Afterward, I immediately went to the two Deleuze cinema books, even though in some hours they seem two mostly meaningless tomes in our debased and cryptic cultural milieu filled with frauds. Not Deleuze’s writing itself, but the subject — cinema. Few people I know really appreciate cinema — especially if they have their TV set to Sports mode — as many give their attention to the latest hot-shit TV show (or new notable movie available to all by a streaming service) for a very understandable reason: to give them something to talk about with friends or co-workers, since this is what is being widely consumed in a society hellbent on relevance. Cinema has become disregarded as too obtuse and difficult by too much of the pop culture industry, but this was to be expected. So, I settle on my own island as war rages, as families are rent, and more people lose their minds, stocking ammunition and signing up for cults, while persons very close to me begin to die with regularity. If art is my religion, then I’m simply doing what a worshipper might be found to perform — kneeling and then lighting a candle, praying to the words and images that give so much to give me even more: that I and everyone else might make it through this harrowing. Lancelot eluded as it enlivened, but the colorations and lusters came out while I kept fingering it in my mind, while parts of Deleuze shimmered from a not-so-distant point on a low ridge, where he stated that Bresson’s law is fragmentation:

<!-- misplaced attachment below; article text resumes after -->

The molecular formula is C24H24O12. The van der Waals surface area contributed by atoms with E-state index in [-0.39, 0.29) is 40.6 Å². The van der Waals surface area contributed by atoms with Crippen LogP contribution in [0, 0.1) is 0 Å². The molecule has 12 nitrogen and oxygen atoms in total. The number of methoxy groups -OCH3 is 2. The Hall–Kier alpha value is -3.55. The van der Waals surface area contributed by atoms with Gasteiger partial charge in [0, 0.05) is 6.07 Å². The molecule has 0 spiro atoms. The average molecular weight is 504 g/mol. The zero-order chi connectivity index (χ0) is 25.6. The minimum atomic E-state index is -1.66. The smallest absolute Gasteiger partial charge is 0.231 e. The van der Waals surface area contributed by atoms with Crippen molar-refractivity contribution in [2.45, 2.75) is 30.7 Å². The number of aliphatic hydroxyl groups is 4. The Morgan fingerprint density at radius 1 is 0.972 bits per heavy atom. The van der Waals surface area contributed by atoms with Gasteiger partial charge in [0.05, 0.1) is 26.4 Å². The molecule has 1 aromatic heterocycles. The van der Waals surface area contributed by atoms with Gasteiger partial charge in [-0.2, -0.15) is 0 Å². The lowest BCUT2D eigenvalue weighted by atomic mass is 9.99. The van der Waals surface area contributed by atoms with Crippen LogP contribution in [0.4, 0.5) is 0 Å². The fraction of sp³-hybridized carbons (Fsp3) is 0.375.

“Tables and doors are not given whole . . . [rooms] are not presented to us in long shots but successively apprehended from continuity shots which make them a reality which is closed each time, but to infinity . . . it is as if the mind collides with each part as if it were a closed angle, but enjoying a manual freedom in the linking of the parts . . . the linking of neighboring areas can be done in many different ways and depends on new conditions of speed and of movement, on rhythmic values which are opposed to all prior determination.”